Various outlets are reporting that former Florida Governor Charlie Crist issued a YouTube apology to Talking Heads’ singer David Byrne for using the song “Road to Nowhere” without permission as part of Crist’s 2008 senatorial campaign. Quoting from the ABA Journal:
In a written statement [dated 11 April 2011], Byrne said he had been surprised to learn that such unauthorized use of a song isn’t all that unusual, and said that he was "feeling very manly" about having protested rather than simply let the issue go.
"Other artists may actually have the anger but not want to take the time and risk the legal bills. I am lucky that I can do that," he stated. "Anyway, my hope is that by standing up to this practice maybe it can be made to be a less common option, or better yet an option that is never taken in the future." [emphasis added]
Such explicitly political use of artists’ music certainly has a long history. Just a few weeks ago, the ABA Journal published an article by L.J. Jackson titled “Musicians Chafe at Politicians’ Misappropriations of Their Work” which demonstrates that
Crist’s legal problems are not unique.
In 1984, Bruce Springsteen made headlines when he objected to President Ronald Reagan’s use of his hit "Born in the U.S.A." as an anthem for his re-election campaign. The rock icon accused Reagan of subverting the true meaning of the song and playing it at rallies without his consent.
Those were the good old days, when an artist’s biggest campaign concern was a candidate using their tunes to pump up the crowd (permitted with a blanket performance license). But times, they are a-changing, and the proliferation of viral videos, YouTube, and Facebook has opened a Pandora’s box of copyright problems for politicians seeking pop-culture cred. [emphasis added]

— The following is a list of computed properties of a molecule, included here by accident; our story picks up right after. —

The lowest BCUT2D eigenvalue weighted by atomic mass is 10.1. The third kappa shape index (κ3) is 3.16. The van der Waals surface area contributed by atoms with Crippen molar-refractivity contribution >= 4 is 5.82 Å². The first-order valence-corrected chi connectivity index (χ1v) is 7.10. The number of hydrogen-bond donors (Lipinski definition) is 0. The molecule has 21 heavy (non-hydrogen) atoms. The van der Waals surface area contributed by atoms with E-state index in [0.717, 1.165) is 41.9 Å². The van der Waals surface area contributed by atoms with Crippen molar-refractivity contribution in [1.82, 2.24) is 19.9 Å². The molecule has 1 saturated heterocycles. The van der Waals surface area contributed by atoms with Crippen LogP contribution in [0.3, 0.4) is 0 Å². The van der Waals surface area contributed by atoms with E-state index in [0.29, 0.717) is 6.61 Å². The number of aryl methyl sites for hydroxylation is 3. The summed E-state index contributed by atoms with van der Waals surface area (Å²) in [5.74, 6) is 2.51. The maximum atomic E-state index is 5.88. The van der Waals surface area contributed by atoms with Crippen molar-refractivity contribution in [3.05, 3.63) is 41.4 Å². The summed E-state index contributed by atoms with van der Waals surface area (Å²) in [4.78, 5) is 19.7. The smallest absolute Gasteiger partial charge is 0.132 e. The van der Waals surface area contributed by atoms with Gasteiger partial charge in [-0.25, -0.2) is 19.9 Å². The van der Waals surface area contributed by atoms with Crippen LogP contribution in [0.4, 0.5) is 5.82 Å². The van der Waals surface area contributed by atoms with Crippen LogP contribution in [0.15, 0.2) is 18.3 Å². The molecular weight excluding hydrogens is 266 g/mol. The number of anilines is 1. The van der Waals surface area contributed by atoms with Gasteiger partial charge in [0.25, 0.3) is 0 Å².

Jackson doesn’t elaborate on the “blanket performance license” point, but it’s a major one that bears unpacking. If a politician has the relevant blanket performance licenses from the relevant performance rights organizations (PROs), (s)he is allowed to play recording artists’ music at campaign rallies. It doesn’t matter if the artist dislikes that particular politician any more than if (s)he dislikes a particular local radio DJ: the politician (and the DJ) still have permission to play.
I think there are solid policy justifications for allowing such blanket licenses (and thus largely foreclosing artists’ ability to object to particular uses). Aside from the enormous transaction costs that would be involved with case-by-case negotiation and approval, music clearly lies at the center of mainstream American culture. Given music’s powerful emotional resonances which often extend well beyond the intent and control of the original artists, allowing artists to withhold public performance of their recorded music by particular non-profits, schools, businesses, or political campaigns seems perverse at best. In extreme cases, such denials may even be tantamount to private censorship.
Whether you agree with my policy justifications or not, however, the fact remains that blanket performance licenses for live events already exist. Thus, the question really is this: why is the Internet any different? What makes “viral videos, YouTube, and Facebook…a Pandora’s box of copyright problems” where none exist in the physical world of live campaign rallies, sporting events, or trade shows?
I submit that there really is no difference. The same transaction cost and First Amendment justifications for blanket performance licenses apply with equal weight to Internet media. To me, any policy difference appears to be simply a historical artifact.
A blogger at Clancco asks:
I wonder what the “free culture” lobbyists have to say about fair use, free culture, and the world is our public domain oyster when it comes to a Republican politician using an artist’s song without the artists permission? We certainly know what Byrne thinks…and it’s not good for Republicans.
I don’t know what “the ‘free culture’ lobbyists” would say, but my response is this: the political affiliation of the music’s user should not matter one iota. We can certainly have a policy debate, but that doesn’t mean the debate must (or should) be political.